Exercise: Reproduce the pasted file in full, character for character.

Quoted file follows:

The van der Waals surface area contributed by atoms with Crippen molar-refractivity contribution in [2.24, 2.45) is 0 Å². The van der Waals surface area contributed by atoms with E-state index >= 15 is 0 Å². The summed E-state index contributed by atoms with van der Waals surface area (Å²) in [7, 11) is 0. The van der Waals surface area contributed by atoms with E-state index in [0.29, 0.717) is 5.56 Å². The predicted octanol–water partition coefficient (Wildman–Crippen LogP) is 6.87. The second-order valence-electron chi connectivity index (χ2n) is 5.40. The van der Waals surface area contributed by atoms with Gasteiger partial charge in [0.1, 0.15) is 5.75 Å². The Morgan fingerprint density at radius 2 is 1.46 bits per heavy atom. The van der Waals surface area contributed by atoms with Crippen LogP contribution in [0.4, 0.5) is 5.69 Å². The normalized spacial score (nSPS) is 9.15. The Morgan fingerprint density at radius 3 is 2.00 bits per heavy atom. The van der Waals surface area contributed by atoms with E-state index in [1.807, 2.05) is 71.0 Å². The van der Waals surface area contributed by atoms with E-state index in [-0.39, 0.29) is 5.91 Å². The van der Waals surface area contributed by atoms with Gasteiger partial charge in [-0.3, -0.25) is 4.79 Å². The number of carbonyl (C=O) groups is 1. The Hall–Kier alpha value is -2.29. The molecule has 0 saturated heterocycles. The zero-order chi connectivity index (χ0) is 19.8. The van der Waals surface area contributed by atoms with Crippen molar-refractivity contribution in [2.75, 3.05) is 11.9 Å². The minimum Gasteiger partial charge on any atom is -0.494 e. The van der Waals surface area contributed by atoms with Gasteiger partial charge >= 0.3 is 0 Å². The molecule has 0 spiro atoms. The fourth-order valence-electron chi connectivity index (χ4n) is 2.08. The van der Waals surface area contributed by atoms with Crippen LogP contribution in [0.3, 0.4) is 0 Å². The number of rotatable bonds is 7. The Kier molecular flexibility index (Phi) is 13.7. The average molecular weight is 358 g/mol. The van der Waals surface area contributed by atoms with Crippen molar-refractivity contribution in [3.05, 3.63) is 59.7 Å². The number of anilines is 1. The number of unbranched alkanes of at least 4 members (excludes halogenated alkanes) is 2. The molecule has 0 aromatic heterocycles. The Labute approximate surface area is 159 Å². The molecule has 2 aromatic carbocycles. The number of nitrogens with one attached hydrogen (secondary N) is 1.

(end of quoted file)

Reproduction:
The van der Waals surface area contributed by atoms with Crippen molar-refractivity contribution in [2.24, 2.45) is 0 Å². The van der Waals surface area contributed by atoms with E-state index >= 15 is 0 Å². The summed E-state index contributed by atoms with van der Waals surface area (Å²) in [7, 11) is 0. The van der Waals surface area contributed by atoms with E-state index in [0.29, 0.717) is 5.56 Å². The predicted octanol–water partition coefficient (Wildman–Crippen LogP) is 6.87. The second-order valence-electron chi connectivity index (χ2n) is 5.40. The van der Waals surface area contributed by atoms with Gasteiger partial charge in [0.1, 0.15) is 5.75 Å². The Morgan fingerprint density at radius 2 is 1.46 bits per heavy atom. The van der Waals surface area contributed by atoms with Crippen LogP contribution in [0.4, 0.5) is 5.69 Å². The normalized spacial score (nSPS) is 9.15. The Morgan fingerprint density at radius 3 is 2.00 bits per heavy atom. The van der Waals surface area contributed by atoms with E-state index in [1.807, 2.05) is 71.0 Å². The van der Waals surface area contributed by atoms with E-state index in [-0.39, 0.29) is 5.91 Å². The van der Waals surface area contributed by atoms with Gasteiger partial charge in [-0.3, -0.25) is 4.79 Å². The number of carbonyl (C=O) groups is 1. The Hall–Kier alpha value is -2.29. The molecule has 0 saturated heterocycles. The zero-order chi connectivity index (χ0) is 19.8. The van der Waals surface area contributed by atoms with Crippen molar-refractivity contribution in [2.75, 3.05) is 11.9 Å². The minimum Gasteiger partial charge on any atom is -0.494 e. The van der Waals surface area contributed by atoms with Gasteiger partial charge >= 0.3 is 0 Å². The molecule has 0 spiro atoms. The fourth-order valence-electron chi connectivity index (χ4n) is 2.08. The van der Waals surface area contributed by atoms with Crippen LogP contribution in [0.3, 0.4) is 0 Å². The number of rotatable bonds is 7. The Kier molecular flexibility index (Phi) is 13.7. The average molecular weight is 358 g/mol. The van der Waals surface area contributed by atoms with Crippen molar-refractivity contribution in [3.05, 3.63) is 59.7 Å². The number of anilines is 1. The number of unbranched alkanes of at least 4 members (excludes halogenated alkanes) is 2. The molecule has 0 aromatic heterocycles. The Labute approximate surface area is 159 Å². The molecule has 2 aromatic carbocycles. The number of nitrogens with one attached hydrogen (secondary N) is 1.